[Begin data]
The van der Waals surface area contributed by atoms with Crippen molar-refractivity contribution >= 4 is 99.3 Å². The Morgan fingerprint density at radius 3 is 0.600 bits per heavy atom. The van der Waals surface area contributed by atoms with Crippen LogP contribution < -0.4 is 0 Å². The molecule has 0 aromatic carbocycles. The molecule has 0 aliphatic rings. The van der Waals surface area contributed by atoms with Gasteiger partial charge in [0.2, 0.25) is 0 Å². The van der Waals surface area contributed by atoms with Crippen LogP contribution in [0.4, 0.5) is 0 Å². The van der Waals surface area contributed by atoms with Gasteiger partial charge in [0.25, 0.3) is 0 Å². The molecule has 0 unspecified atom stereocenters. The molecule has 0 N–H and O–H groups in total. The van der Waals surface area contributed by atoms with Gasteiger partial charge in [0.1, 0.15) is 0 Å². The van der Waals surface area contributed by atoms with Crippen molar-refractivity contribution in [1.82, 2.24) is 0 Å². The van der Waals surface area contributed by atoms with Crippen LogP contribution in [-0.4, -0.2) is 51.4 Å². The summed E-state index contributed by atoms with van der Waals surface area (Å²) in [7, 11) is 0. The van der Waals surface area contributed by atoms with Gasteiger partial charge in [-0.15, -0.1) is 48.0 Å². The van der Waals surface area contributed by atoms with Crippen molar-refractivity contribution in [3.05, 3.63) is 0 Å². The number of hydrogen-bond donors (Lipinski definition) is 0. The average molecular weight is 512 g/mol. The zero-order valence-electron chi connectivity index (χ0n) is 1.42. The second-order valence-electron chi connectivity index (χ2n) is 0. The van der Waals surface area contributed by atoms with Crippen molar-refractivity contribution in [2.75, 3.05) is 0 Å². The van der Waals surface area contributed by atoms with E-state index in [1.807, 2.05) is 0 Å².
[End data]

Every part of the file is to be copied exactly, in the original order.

The van der Waals surface area contributed by atoms with Crippen molar-refractivity contribution >= 4 is 99.3 Å². The Morgan fingerprint density at radius 3 is 0.600 bits per heavy atom. The van der Waals surface area contributed by atoms with Crippen LogP contribution < -0.4 is 0 Å². The molecule has 0 aromatic carbocycles. The molecule has 0 aliphatic rings. The van der Waals surface area contributed by atoms with Gasteiger partial charge in [0.2, 0.25) is 0 Å². The van der Waals surface area contributed by atoms with Crippen LogP contribution in [0.4, 0.5) is 0 Å². The van der Waals surface area contributed by atoms with Gasteiger partial charge in [0.25, 0.3) is 0 Å². The molecule has 0 unspecified atom stereocenters. The molecule has 0 N–H and O–H groups in total. The van der Waals surface area contributed by atoms with Gasteiger partial charge in [0.1, 0.15) is 0 Å². The van der Waals surface area contributed by atoms with Crippen molar-refractivity contribution in [1.82, 2.24) is 0 Å². The van der Waals surface area contributed by atoms with Crippen LogP contribution in [-0.4, -0.2) is 51.4 Å². The summed E-state index contributed by atoms with van der Waals surface area (Å²) in [7, 11) is 0. The van der Waals surface area contributed by atoms with Gasteiger partial charge in [-0.15, -0.1) is 48.0 Å². The van der Waals surface area contributed by atoms with Crippen molar-refractivity contribution in [3.05, 3.63) is 0 Å². The number of hydrogen-bond donors (Lipinski definition) is 0. The average molecular weight is 512 g/mol. The zero-order valence-electron chi connectivity index (χ0n) is 1.42. The second-order valence-electron chi connectivity index (χ2n) is 0. The van der Waals surface area contributed by atoms with Crippen molar-refractivity contribution in [2.75, 3.05) is 0 Å². The van der Waals surface area contributed by atoms with E-state index in [1.807, 2.05) is 0 Å².